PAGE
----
Sunday, 17 April 2016

Three photos of St Stephen's Church 2008, 2012 and 2016

Yesterday I showed you a charcoal impression of St Stephen's spire. Here now are three photographs taken in 2008, 2012 and 2016 respectively.

St Stephen's, the parish church of Flowery Field was consecrated in 1891, the foundation stone having been laid nearly two years earlier. The present building was the outcome of a Mission Church (an offshoot from St. Mary's, Newton, started about 1883), and was erected through the munificence of Colonel Ashton, of Newton, and Little Onn, Staffordshire. It is a fine stone building, in the 13th century style of architecture, containing nave and chancel, and boasting a handsome tower and spire of about 120 feet high. The first vicar was the Rev. T. M. Tozer.

The Church closed in July 2011 and former worshippers must now attend St Mary's, Newton. See the Hydonian blog for more details. The church was deconsecrated and placed on the market with an asking price of £180,000.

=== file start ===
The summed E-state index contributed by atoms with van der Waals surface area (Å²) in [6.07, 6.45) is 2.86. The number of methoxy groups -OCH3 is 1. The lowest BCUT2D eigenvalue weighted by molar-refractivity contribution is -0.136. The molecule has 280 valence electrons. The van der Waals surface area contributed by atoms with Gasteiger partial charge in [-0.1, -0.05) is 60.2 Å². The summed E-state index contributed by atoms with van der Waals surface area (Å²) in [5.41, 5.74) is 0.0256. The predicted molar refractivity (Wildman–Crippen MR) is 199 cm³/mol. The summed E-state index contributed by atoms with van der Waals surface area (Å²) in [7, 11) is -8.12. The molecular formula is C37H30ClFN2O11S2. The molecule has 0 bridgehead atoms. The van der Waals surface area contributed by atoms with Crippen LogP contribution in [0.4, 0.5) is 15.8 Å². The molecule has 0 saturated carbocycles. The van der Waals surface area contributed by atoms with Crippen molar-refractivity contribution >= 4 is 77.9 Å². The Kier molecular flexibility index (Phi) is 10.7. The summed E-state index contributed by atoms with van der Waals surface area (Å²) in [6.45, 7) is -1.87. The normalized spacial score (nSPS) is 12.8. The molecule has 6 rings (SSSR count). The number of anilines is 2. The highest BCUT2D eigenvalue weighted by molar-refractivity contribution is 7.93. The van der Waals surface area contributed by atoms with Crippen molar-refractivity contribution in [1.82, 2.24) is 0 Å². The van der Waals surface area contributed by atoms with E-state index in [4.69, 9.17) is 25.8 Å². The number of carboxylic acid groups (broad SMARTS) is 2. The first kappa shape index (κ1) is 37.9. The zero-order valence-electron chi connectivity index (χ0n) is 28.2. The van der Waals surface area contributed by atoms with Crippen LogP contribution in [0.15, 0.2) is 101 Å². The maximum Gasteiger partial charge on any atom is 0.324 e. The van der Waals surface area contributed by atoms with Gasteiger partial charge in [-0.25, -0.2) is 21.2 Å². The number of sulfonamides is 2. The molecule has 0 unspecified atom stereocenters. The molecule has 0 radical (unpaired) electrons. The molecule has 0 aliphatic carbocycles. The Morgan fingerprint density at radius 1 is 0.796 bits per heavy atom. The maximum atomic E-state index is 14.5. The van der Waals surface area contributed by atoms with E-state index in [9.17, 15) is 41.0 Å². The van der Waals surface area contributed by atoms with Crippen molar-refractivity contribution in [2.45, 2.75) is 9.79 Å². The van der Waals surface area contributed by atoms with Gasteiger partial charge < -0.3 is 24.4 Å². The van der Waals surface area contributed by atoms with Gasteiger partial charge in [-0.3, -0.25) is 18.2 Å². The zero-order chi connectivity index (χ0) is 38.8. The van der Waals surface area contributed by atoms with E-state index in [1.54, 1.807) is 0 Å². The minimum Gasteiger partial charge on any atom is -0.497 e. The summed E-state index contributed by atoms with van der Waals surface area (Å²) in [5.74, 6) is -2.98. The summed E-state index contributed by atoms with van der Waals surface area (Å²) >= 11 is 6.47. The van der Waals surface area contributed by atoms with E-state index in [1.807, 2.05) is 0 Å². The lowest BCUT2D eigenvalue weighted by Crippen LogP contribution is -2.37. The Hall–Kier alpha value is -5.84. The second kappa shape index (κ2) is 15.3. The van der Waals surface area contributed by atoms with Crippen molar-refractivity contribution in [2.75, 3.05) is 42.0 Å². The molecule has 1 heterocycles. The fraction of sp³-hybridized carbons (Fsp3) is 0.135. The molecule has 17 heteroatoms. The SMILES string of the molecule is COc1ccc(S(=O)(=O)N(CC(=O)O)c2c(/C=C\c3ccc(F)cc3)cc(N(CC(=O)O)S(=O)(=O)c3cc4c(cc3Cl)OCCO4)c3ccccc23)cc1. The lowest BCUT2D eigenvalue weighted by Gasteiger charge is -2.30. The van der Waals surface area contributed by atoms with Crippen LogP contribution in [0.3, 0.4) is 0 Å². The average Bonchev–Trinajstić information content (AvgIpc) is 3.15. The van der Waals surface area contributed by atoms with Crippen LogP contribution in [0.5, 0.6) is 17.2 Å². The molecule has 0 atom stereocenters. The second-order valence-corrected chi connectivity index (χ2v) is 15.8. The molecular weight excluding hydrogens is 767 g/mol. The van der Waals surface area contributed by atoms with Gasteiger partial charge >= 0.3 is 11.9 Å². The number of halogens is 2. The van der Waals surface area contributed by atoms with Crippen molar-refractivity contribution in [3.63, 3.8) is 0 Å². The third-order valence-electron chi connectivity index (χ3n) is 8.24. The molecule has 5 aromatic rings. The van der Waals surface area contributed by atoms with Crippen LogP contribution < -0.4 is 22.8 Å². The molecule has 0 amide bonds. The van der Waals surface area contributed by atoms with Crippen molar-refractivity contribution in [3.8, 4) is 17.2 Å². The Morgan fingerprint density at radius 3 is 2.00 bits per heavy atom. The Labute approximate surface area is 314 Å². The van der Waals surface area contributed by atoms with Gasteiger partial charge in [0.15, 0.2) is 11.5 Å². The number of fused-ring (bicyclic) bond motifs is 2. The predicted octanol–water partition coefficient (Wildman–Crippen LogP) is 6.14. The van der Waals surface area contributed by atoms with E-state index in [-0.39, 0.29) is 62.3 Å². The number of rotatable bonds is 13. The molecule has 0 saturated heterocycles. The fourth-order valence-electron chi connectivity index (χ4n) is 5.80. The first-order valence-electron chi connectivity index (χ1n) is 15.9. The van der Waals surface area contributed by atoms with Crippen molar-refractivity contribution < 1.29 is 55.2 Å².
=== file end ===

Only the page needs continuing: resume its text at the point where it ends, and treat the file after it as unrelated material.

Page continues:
In 2015 Manchester-based architecture and interiors practice Millson Associates was appointed by Insite Properties to deliver a residential conversion of the church. The project includes the refurbishment of the church into 20 apartments and designed to respect the internal architecture of the church, alongside the development of adjacent land to deliver 16 two- and three-bedroom family homes. More information on Place Northwest.

A contribution to Inspired Sundays.


  1. I also have St Stephen's on my post today

  2. Great building, that I grew up by. Sad another part of history changing. But at least it's not being demolished

  3. Beautiful in an eerie sort of way. It always makes me sad to see churches that are closed. Thanks for sharing.

  4. Sad that this is its fate- but it could be worse.

  5. Apartments? Seems like a waste of the great architecture.

  6. Seems a sad end to the church, what happened to the churchyard? I did like the drawing you showed the day before


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